When I was creating my own bad boy for Margarita and the Hired Gun, I had these men in mind, but especially the resourceful and charming Billy the Kid. Like Billy’s mother, Rafferty is an Irish immigrant who got his American start in New York City. The Kid was only 5’3”, and judging by the few photographs we have of him, it’s hard to see his sex appeal. Despite all that, he was quite the ladies’ man. A picture recently surfaced of him playing croquet and wearing a striped cardigan I’d expect to see on my grandfather. He looks incredibly young. A man loved by ladies and feared by men—my type of hero.

Rafferty had many “adventures” in America, and in true outlaw style, he had to change his name a few times. The excerpt I’ve included is the scene where Rafferty tells Margarita his real name. They’ve endured a hair-rising stretch of the trail and both have let their guard down in their relief. It is the first time since fleeing Ireland he hears his own name being spoken.

About Patti

patti Sherry-crews in kitchenPatti Sherry-Crews writes romances because she can’t help herself. She is a romantic who turns everything into a romance in the hope that everyone can just work it out and live happily ever after. Patti has published stories in several other genres, including paranormal and narrative nonfiction. Margarita and the Hired Gun is her first historical western but won’t be her last. The old west has always fascinated her, because the time and place are unique: the mix of cultures all coming together at a point in history when so many people were drawn westward in attempts to reinvent themselves after the great shake-up of the Civil War. The old west saw the borders between law and outlaw blurred, and people moved back and forth between the two, a theme reflected in Margarita and the Hired Gun.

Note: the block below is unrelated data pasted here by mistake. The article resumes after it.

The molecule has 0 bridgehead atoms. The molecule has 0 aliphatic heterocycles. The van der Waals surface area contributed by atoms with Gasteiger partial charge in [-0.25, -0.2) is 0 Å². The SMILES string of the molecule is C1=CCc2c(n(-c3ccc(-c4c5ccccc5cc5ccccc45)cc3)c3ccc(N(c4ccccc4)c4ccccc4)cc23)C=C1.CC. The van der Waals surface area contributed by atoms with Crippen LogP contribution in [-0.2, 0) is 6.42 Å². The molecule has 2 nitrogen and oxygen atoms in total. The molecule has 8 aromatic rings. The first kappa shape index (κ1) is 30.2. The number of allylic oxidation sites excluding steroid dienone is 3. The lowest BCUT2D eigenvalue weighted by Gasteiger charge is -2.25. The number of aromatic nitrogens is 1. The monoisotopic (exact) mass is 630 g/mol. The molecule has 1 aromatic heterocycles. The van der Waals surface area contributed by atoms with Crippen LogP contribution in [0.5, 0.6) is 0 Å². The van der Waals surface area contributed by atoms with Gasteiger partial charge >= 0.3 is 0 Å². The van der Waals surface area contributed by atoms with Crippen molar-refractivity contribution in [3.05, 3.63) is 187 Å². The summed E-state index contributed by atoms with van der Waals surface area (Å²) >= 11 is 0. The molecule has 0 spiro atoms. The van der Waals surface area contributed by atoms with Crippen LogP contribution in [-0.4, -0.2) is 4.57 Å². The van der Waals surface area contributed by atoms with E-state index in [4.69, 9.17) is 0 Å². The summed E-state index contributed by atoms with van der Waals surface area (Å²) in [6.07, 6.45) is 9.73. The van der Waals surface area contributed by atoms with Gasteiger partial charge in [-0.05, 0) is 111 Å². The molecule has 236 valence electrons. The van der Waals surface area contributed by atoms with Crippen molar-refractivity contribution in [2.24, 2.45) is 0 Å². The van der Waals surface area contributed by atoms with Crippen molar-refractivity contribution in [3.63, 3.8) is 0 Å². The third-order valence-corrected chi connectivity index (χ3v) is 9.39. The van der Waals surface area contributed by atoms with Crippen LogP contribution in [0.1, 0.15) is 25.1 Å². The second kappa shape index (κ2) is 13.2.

Visit Patti online at Visit Patti online at her website, Twitter, Facebook, and Pinterest.

 

margarita-coverMargarita and the Hired Gun

Beautiful Margarita McIntosh escapes Flagstaff with a hired gun, Rafferty, as her only protection from her father’s powerful enemies who are hot on their trail. Giving up her life of leisure is nothing compared to the passion she finds in Rafferty’s arms. Together, they face a perilous journey that becomes a fight for their very lives—and a dream of the future neither of them could have imagined.

Excerpt

Within minutes, the trail turned onto a flat piece of grassland on top of a plateau. Margarita took in a deep breath. Her hands were shaking. He waited for her to come up alongside him.

“I think we all need a rest,” he said, smiling thinly at her.

He dismounted and led his horse and the mule over to a copse of trees. He tied up his horse and mule to a tree near a patch of grass, which the animals hungrily tore into. Margarita followed his lead.

“Are you hungry?” he asked, reaching into one of the packs.